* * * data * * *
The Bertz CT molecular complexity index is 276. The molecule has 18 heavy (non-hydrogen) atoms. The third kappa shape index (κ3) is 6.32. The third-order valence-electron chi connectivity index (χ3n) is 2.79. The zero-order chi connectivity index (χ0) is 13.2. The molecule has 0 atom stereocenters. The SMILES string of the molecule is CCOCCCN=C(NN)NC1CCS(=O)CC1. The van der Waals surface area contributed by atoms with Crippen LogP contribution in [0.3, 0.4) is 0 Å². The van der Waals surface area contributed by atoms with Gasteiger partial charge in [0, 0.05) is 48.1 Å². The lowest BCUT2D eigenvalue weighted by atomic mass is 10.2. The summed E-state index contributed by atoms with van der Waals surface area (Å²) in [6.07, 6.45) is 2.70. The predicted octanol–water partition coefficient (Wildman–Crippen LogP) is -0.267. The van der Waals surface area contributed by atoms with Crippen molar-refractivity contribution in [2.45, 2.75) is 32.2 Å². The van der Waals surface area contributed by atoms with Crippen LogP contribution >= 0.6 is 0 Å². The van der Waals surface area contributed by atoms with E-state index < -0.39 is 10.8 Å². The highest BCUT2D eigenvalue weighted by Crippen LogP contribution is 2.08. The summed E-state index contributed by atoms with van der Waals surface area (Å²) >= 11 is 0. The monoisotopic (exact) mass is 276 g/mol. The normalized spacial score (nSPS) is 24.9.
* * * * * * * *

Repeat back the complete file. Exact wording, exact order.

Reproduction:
The Bertz CT molecular complexity index is 276. The molecule has 18 heavy (non-hydrogen) atoms. The third kappa shape index (κ3) is 6.32. The third-order valence-electron chi connectivity index (χ3n) is 2.79. The zero-order chi connectivity index (χ0) is 13.2. The molecule has 0 atom stereocenters. The SMILES string of the molecule is CCOCCCN=C(NN)NC1CCS(=O)CC1. The van der Waals surface area contributed by atoms with Crippen LogP contribution in [0.3, 0.4) is 0 Å². The van der Waals surface area contributed by atoms with Gasteiger partial charge in [0, 0.05) is 48.1 Å². The lowest BCUT2D eigenvalue weighted by atomic mass is 10.2. The summed E-state index contributed by atoms with van der Waals surface area (Å²) in [6.07, 6.45) is 2.70. The predicted octanol–water partition coefficient (Wildman–Crippen LogP) is -0.267. The van der Waals surface area contributed by atoms with Crippen molar-refractivity contribution in [2.45, 2.75) is 32.2 Å². The van der Waals surface area contributed by atoms with Crippen LogP contribution >= 0.6 is 0 Å². The van der Waals surface area contributed by atoms with E-state index < -0.39 is 10.8 Å². The highest BCUT2D eigenvalue weighted by Crippen LogP contribution is 2.08. The summed E-state index contributed by atoms with van der Waals surface area (Å²) >= 11 is 0. The monoisotopic (exact) mass is 276 g/mol. The normalized spacial score (nSPS) is 24.9.